United Kingdom (27 March 2012):
Panasonic have launched an innovative new range of talking televisions that were designed with the help of experts at the Royal National Institute of Blind People (RNIB)
RNIB provided detailed design advice and user feedback on the talking feature which is now included as standard in the Panasonic Viera 2012 TV range. The TV is easy to use and allows blind and partially sighted people to watch, enjoy or view TV independently.
Many people take using a television guide or on screen channel information for granted, but for people with sight loss it can be a challenge to find out information about their favourite programmes, check what is on later or to set a programme for recording.
This new feature, known as 'Voice Guidance', works by announcing on-screen information with synthetic speech and provides clear instructions on how to navigate around the TV menu. The talking feature allows people to choose the level of guidance that suits them, whether beginner or expert, and can be adjusted in terms of speed and volume. This is intended to make Panasonic TVs easier to use for a wide range of people. As well as people with sight loss, those with difficulty reading or operating electrical goods are set to benefit.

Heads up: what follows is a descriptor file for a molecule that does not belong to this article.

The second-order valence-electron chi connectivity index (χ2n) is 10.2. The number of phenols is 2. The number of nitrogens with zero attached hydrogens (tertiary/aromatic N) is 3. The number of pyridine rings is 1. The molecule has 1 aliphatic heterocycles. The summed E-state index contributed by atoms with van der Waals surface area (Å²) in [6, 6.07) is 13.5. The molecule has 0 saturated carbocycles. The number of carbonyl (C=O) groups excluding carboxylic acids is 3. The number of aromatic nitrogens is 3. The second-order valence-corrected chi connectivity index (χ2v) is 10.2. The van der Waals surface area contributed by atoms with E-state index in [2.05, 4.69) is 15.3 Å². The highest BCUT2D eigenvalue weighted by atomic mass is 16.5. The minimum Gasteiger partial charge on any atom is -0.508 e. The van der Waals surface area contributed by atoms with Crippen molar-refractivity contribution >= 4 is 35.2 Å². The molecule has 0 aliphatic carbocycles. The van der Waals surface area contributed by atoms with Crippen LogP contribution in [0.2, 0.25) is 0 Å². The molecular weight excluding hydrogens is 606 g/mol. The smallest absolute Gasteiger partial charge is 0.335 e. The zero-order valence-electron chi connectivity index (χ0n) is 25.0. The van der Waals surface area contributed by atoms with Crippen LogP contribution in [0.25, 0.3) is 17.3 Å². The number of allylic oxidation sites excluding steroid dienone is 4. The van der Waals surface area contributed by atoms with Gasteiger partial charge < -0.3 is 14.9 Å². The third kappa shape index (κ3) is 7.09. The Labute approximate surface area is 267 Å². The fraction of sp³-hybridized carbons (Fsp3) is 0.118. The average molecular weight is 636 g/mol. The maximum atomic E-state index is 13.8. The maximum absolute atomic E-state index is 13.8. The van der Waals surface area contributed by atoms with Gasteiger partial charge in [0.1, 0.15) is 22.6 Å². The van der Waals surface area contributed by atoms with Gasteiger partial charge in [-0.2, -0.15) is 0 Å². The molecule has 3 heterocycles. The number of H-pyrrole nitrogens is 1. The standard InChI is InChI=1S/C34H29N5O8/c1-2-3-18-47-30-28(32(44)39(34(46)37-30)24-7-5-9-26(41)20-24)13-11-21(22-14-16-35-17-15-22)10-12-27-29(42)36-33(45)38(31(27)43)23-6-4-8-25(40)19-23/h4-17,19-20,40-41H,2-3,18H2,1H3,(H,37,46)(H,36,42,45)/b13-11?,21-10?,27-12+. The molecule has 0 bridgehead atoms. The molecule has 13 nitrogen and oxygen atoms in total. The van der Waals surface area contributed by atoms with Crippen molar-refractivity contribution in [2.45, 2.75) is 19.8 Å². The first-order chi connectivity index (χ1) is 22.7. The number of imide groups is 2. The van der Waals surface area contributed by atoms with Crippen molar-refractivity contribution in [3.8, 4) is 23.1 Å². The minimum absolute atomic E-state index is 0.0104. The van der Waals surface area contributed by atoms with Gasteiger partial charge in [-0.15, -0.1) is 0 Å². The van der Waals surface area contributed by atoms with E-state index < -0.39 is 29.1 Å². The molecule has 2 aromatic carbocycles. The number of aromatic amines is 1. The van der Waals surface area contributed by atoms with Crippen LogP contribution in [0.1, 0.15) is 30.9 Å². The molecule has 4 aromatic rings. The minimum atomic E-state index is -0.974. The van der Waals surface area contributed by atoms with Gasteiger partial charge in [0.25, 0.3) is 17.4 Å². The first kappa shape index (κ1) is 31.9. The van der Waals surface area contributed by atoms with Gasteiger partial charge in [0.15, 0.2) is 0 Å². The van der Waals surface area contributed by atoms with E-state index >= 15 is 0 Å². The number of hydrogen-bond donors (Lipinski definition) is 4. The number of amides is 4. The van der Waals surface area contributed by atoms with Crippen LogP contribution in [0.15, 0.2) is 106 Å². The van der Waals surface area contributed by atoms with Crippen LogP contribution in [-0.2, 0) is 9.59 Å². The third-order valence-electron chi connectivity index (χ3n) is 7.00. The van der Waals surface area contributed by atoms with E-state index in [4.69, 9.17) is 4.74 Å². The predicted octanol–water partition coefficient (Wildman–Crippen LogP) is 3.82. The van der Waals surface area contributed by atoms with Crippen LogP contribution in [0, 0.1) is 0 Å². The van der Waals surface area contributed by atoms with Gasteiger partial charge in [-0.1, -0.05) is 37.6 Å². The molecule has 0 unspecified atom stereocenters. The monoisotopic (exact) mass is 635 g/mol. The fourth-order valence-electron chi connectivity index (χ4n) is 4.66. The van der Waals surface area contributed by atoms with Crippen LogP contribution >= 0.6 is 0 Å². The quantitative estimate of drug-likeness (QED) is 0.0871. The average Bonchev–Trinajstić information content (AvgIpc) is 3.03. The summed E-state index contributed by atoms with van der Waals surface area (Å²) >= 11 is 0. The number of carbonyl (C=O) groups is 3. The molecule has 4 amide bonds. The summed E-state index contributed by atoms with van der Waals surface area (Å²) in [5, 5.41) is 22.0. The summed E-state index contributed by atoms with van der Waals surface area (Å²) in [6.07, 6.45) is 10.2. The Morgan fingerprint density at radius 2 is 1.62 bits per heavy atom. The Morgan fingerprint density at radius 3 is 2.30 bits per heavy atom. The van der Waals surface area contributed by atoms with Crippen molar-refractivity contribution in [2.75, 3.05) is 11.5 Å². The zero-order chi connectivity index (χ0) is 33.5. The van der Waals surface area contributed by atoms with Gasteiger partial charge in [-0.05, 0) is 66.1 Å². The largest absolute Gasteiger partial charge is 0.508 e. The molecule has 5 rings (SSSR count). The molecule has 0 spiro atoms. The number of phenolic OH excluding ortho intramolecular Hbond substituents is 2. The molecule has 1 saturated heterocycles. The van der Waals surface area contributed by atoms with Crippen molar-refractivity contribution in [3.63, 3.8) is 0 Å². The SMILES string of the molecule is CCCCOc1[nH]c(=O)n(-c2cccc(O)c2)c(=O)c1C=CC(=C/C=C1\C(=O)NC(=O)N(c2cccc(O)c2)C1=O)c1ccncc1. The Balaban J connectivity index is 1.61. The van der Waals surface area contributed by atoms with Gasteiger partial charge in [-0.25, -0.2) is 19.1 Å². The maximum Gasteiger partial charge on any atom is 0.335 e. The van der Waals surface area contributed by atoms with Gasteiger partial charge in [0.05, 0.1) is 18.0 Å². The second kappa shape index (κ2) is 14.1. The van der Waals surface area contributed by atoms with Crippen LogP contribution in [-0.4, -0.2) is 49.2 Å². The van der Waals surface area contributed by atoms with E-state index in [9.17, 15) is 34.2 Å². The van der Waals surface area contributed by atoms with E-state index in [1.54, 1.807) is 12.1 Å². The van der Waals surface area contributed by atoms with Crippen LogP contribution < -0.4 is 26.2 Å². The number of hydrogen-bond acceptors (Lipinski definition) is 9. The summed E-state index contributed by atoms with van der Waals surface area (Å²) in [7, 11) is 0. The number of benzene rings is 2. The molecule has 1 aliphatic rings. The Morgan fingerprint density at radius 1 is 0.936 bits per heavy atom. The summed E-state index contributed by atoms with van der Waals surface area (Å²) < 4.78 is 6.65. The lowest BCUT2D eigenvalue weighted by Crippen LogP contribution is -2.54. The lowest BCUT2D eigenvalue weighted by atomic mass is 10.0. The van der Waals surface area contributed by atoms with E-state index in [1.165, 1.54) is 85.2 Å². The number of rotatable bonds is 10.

Fazilet Hadi, Group Director of Inclusive Society at RNIB, said: "This is a fantastic step forward. Televisions with talking features hugely improve the television experience for those of us with sight loss, ensuring that we can easily select channels and programmes. Text to speech technology has greatly improved in recent years and we hope that other developers and manufacturers join Panasonic in leading the way in making inclusive and accessible design the norm."
Fabrice Estornel, Senior Manager TV Group, Panasonic UK, said: “We are really pleased to be the first manufacturer to offer this feature, which will be of great benefit to blind and partially sighted people”.
RNIB has made a commitment to support industry to bring accessible and usable products into the marketplace and continues to work with a number of organisations to achieve this. This latest development came after RNIB Chair Kevin Carey visited Japan in 2009 to outline the difficulties blind and partially sighted people were experiencing with TV, to executives at Panasonic.